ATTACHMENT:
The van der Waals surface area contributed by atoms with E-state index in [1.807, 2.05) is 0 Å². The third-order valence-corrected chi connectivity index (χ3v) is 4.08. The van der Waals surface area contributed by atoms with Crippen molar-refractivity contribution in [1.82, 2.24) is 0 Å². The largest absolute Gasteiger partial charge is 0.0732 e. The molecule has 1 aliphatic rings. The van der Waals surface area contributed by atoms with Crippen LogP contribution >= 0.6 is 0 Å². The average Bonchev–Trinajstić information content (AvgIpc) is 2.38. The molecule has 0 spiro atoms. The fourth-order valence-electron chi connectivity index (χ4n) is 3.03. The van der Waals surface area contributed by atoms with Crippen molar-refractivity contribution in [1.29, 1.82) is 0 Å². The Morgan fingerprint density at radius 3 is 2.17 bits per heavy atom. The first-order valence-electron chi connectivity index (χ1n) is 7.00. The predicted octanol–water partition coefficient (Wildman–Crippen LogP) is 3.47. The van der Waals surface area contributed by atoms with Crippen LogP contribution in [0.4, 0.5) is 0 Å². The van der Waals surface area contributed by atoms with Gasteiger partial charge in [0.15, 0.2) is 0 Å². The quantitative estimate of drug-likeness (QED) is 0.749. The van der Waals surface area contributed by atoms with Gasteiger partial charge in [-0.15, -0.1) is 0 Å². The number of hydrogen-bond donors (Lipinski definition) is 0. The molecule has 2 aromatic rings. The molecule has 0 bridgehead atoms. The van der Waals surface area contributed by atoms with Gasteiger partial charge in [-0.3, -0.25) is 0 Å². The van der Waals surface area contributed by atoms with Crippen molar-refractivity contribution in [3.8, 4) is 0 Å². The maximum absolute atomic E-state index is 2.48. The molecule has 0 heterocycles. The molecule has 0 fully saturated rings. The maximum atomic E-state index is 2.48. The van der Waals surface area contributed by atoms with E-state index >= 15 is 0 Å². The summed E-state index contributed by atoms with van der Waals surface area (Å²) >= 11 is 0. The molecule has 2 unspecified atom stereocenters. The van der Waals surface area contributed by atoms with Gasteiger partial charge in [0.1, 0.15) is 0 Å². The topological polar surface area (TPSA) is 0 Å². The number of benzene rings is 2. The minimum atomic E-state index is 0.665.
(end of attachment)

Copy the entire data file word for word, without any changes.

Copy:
The van der Waals surface area contributed by atoms with E-state index in [1.807, 2.05) is 0 Å². The third-order valence-corrected chi connectivity index (χ3v) is 4.08. The van der Waals surface area contributed by atoms with Crippen molar-refractivity contribution in [1.82, 2.24) is 0 Å². The largest absolute Gasteiger partial charge is 0.0732 e. The molecule has 1 aliphatic rings. The van der Waals surface area contributed by atoms with Crippen LogP contribution >= 0.6 is 0 Å². The average Bonchev–Trinajstić information content (AvgIpc) is 2.38. The molecule has 0 spiro atoms. The fourth-order valence-electron chi connectivity index (χ4n) is 3.03. The van der Waals surface area contributed by atoms with Crippen molar-refractivity contribution in [1.29, 1.82) is 0 Å². The Morgan fingerprint density at radius 3 is 2.17 bits per heavy atom. The first-order valence-electron chi connectivity index (χ1n) is 7.00. The predicted octanol–water partition coefficient (Wildman–Crippen LogP) is 3.47. The van der Waals surface area contributed by atoms with Crippen LogP contribution in [0.4, 0.5) is 0 Å². The van der Waals surface area contributed by atoms with Gasteiger partial charge in [0.15, 0.2) is 0 Å². The quantitative estimate of drug-likeness (QED) is 0.749. The van der Waals surface area contributed by atoms with Gasteiger partial charge in [-0.15, -0.1) is 0 Å². The number of hydrogen-bond donors (Lipinski definition) is 0. The molecule has 2 aromatic rings. The molecule has 0 bridgehead atoms. The van der Waals surface area contributed by atoms with Gasteiger partial charge in [-0.3, -0.25) is 0 Å². The van der Waals surface area contributed by atoms with Crippen molar-refractivity contribution in [3.8, 4) is 0 Å². The maximum absolute atomic E-state index is 2.48. The molecule has 0 heterocycles. The molecule has 0 fully saturated rings. The maximum atomic E-state index is 2.48. The van der Waals surface area contributed by atoms with E-state index >= 15 is 0 Å². The summed E-state index contributed by atoms with van der Waals surface area (Å²) >= 11 is 0. The molecule has 2 unspecified atom stereocenters. The van der Waals surface area contributed by atoms with Gasteiger partial charge in [0.1, 0.15) is 0 Å². The topological polar surface area (TPSA) is 0 Å². The number of benzene rings is 2. The minimum atomic E-state index is 0.665.